Johnson:         I don't think they cared. It didn't matter.

Davis:              It didn't matter.

Johnson:         It didn't matter if they offended me or not. The thing is that I regret, my regret there was that I wasn't strong enough to stand up and say stop. I didn't take that and educate people or take that opportunity to educate people or to let them know that yeah, it did offend me. I didn't do that. I just zipped my lips. Then I go to school and I become a professional. I've been the token Indian at the Capitol for meetings because they would use the native tribes for grant, for count, that kind of thing. I've been a part of all that. There have been times when I've stood up and said I'm not going to do that anymore. I'm not going to be a token Indian. I have physically done that at meetings.

Davis:              Explain what token Indian is, because the non-native community probably doesn't know what that means.

Johnson:         The example that I'll use with myself is that there was a grant. In that grant there was a requirement. They had probably used native numbers so they can say x amount of number of natives from North Dakota. The grant and the people that were in charge of that grant from out of state came in and they gathered all the state folks, which meant the tribes should have been there too, but they weren't. They had me there because they'd kind of gotten to know me through another venue, another way. They had me at that meeting and the grant folks stood up and they said, "Call us when you have everybody here." What they meant is they had a token there, but they didn't have a voice there.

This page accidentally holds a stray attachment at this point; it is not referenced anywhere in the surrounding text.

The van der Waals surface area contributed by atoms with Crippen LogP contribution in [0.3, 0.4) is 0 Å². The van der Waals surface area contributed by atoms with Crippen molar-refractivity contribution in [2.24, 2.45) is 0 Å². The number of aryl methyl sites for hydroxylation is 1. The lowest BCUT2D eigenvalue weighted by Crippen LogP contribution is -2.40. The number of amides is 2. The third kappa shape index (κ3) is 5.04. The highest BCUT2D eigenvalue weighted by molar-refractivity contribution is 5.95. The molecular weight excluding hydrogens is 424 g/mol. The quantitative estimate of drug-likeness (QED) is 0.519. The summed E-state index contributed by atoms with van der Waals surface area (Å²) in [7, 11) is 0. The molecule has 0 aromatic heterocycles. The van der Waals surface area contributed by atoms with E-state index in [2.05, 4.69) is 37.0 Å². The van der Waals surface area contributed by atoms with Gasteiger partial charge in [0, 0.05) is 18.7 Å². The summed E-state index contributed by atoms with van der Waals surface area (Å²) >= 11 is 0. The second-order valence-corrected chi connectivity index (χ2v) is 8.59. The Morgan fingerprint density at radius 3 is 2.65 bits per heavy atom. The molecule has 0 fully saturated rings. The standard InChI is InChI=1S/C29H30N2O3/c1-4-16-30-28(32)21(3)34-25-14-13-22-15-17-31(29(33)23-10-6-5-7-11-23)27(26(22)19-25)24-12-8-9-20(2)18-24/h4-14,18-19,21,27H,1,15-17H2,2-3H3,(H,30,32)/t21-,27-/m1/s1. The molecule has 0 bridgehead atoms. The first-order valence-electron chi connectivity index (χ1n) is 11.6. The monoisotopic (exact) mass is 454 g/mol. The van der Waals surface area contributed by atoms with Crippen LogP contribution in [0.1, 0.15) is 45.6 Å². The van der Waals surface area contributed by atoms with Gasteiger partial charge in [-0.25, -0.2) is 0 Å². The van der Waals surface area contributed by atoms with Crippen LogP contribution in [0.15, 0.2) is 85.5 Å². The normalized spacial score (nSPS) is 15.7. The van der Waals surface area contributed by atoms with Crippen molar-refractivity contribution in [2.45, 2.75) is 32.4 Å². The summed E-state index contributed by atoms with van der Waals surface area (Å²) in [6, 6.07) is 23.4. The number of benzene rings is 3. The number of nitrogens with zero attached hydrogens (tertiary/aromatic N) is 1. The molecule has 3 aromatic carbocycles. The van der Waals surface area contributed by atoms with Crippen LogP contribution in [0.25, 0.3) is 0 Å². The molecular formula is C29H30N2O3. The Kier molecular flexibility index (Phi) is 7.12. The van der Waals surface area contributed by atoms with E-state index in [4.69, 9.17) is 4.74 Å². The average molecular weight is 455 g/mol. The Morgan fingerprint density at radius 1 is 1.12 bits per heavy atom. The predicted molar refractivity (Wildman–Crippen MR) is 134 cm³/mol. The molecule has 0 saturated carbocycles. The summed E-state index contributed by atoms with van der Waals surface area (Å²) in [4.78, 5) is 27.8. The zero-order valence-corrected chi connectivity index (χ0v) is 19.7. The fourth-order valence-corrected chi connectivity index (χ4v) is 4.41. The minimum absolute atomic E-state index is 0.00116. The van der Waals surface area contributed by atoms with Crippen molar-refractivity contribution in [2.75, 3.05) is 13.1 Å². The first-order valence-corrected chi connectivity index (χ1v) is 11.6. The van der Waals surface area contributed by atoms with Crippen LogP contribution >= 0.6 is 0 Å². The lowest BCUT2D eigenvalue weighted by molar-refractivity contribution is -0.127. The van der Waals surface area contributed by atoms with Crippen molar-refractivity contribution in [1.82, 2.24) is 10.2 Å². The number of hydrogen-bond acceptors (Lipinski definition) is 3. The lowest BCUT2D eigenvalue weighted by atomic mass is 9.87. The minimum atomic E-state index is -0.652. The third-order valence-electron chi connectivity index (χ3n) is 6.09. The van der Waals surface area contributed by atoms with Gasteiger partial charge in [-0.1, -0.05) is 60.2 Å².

Because an Indian is not an Indian is not an Indian. I can speak on behalf of myself and maybe my community. Things that are familiar to me that I know about, but I cannot speak about Fort Yates, Belcourt, or even the larger part of Fort Berthold quite possibly because we're a large reservation. We're spread out. That's what I mean about a token Indian. They felt like if they had one at the table, if they had Indian at the table we're good. They needed to understand that's not how it is. We have all different kind of communities just like they do. Just like Dickinson might be different from Bismarck, or Bismarck is very different from Richardton.

Davis:              All their townships, they're all different.